• Reflexivity and organizational transformation
  • Ethics and practices of making (up) organizational subjects

We encourage creative interpretations of this call for short papers. Proposals for individual papers and panels, as well as innovative forms of presentation, will all be considered




  • Ahonen, P., & Greedharry, M. (2013): What's the difference? Postcolonial interventions in diversity and its management. Paper presented at the 15th Asia-Pacific Researchers in Organisation Studies Conference, Tokyo, 15–17 February 2013.
  • Ahonen, P., Tienari, J., Meriläinen, S., & Pullen, A. (2014): "Hidden contexts and invisible power relations: A Foucauldian reading of diversity management." Human Relations, 67 (3), 263–286.
  • Alvesson, M., & Skoldberg, K. (2000): Reflexive Methodology: New Vistas for Qualitative Research. London: SAGE Publications.
  • Case, P., & Gosling, J. (2007): "Wisdom of the moment: Premodern perspectives on organizational action." Social Epistemology, 21 (2), 87–111.
  • Case, P., & Gosling, J. (2010): "The spiritual organization: Critical reflections on the instrumentality of workplace spirituality discourse." Journal of Management, Spirituality and Religion, 7 (4), 257–282.
  • Case, P., Höpfl, H.. & Letiche, H. (eds.) (2012): Belief and Organization. London: Palgrave Macmillan.
  • Case, P., Simpson, P., & French, R. (2012): "From theoria to theory: Leadership without contemplation." Organization, 19 (3), 345–361.
  • Chakrabarty, D. (2007): Provincializing Europe: Postcolonial Thought and Historical Difference. Princeton, NJ: Princeton University Press.
  • Cunliffe, A. (2003): "Reflexive inquiry in organizational research: Questions and possibilities." Human Relations, 56 (8), 983–1003.
  • Dar, S., & Cooke, B. (2008): The New Development Management: Critiquing the Dual Modernization. London: Zed Books.
  • Fforde, A. (2009): Coping with Facts: A Skeptic's Guide to the Problem of Development. Sterling, VA: Kumarian Press.
  • Fforde, A. (2013): Understanding Development Economics: Its Challenge to Development Studies. London: Routledge.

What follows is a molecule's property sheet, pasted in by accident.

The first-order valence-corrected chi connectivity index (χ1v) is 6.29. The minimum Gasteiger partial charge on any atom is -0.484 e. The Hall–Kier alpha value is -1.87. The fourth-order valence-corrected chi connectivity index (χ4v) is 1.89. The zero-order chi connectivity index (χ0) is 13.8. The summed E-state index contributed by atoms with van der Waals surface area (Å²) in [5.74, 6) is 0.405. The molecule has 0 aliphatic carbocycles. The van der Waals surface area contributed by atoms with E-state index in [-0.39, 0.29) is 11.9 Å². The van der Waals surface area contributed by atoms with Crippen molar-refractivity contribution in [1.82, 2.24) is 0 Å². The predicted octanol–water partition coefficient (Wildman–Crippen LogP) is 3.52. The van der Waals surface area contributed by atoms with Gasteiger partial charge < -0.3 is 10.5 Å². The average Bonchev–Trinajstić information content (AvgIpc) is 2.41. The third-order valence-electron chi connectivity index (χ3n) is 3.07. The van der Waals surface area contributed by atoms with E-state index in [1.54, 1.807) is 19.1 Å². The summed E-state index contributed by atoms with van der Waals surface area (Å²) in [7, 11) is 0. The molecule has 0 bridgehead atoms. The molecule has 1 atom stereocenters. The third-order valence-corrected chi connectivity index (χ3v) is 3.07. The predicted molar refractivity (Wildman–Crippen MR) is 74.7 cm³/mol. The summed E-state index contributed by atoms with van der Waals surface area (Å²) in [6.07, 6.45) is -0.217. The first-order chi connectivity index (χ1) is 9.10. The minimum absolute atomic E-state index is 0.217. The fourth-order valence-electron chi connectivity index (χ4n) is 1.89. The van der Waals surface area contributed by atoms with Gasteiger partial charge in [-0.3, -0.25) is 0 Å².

• Foucault, M. (1983): "The subject and power." In: H.L. Dreyfus & P. Rabinow (eds.): Michel Foucault: Beyond Structuralism and Hermeneutics. Chicago: University of Chicago Press, pp. 208–228.
  • Foucault, M. (2005): The Hermeneutics of the Subject: Lectures at the Collège de France 1981–1982. Basingstoke: Picador.
  • Hacking, I. (2004): Historical Ontology. Princeton NJ: Princeton University Press.
  • Heelas, P. (2008): Spiritualities of Life: New Age Romanticism and Consumptive Capitalism. Blackwell: Oxford.
  • Jack, G., & Westwood, R. (2009): International and Cross-Cultural Management Studies: A Postcolonial Reading. Basingstoke: Palgrave Macmillan.
  • Jack, G., Westwood, R., Srinivas, N., & Sardar, Z. (2011): "Deepening, broadening and re-asserting a postcolonial interrogative space in organization studies." Organization, 18 (3), 275–302.
  • Nandy, A. (1995): The Savage Freud: And Other Essays on Possible and Retrievable Selves. Delhi: Oxford University Press India.
  • Nandy, A. (2004): Alternative Sciences: Creativity and Authenticity in Two Indian Scientists. Delhi: Oxford University Press India.
  • Rhodes, C. (2009): "After reflexivity: Ethics, freedom and the writing of organization studies." Organization Studies, 30 (6), 653–672.
  • Said, E. (1978): Orientalism. New York: Vintage.
  • Spivak, G. (1999): A Critique of Postcolonial Reason: Toward a History of the Vanishing Present. Cambridge: Harvard University Press.
  • Weick, K. (1999): "Theory construction as disciplined reflexivity: Tradeoffs in the 1990s." Academy of Management Review, 24 (4), 797–806.